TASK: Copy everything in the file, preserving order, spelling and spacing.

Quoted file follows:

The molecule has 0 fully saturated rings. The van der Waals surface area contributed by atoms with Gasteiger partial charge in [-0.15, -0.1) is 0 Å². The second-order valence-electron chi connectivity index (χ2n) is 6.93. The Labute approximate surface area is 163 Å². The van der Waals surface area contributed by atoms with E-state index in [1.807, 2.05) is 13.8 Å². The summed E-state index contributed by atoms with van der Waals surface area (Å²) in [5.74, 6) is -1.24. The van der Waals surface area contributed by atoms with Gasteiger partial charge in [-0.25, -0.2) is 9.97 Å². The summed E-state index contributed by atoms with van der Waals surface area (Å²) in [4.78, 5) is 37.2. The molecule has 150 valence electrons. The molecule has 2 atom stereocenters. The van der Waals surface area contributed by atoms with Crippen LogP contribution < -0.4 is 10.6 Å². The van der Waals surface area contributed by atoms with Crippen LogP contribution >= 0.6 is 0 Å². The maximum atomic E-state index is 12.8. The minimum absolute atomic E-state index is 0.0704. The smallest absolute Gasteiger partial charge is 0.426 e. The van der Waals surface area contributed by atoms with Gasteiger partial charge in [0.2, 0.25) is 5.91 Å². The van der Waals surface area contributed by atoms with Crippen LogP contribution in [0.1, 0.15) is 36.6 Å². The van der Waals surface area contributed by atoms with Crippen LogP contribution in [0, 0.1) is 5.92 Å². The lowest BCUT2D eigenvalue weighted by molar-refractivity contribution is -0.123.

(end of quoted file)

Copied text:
The molecule has 0 fully saturated rings. The van der Waals surface area contributed by atoms with Gasteiger partial charge in [-0.15, -0.1) is 0 Å². The second-order valence-electron chi connectivity index (χ2n) is 6.93. The Labute approximate surface area is 163 Å². The van der Waals surface area contributed by atoms with E-state index in [1.807, 2.05) is 13.8 Å². The summed E-state index contributed by atoms with van der Waals surface area (Å²) in [5.74, 6) is -1.24. The van der Waals surface area contributed by atoms with Gasteiger partial charge in [-0.25, -0.2) is 9.97 Å². The summed E-state index contributed by atoms with van der Waals surface area (Å²) in [4.78, 5) is 37.2. The molecule has 150 valence electrons. The molecule has 2 atom stereocenters. The van der Waals surface area contributed by atoms with Crippen LogP contribution < -0.4 is 10.6 Å². The van der Waals surface area contributed by atoms with Crippen LogP contribution >= 0.6 is 0 Å². The maximum atomic E-state index is 12.8. The minimum absolute atomic E-state index is 0.0704. The smallest absolute Gasteiger partial charge is 0.426 e. The van der Waals surface area contributed by atoms with Gasteiger partial charge in [0.2, 0.25) is 5.91 Å². The van der Waals surface area contributed by atoms with Crippen LogP contribution in [0.1, 0.15) is 36.6 Å². The van der Waals surface area contributed by atoms with Crippen LogP contribution in [0, 0.1) is 5.92 Å². The lowest BCUT2D eigenvalue weighted by molar-refractivity contribution is -0.123.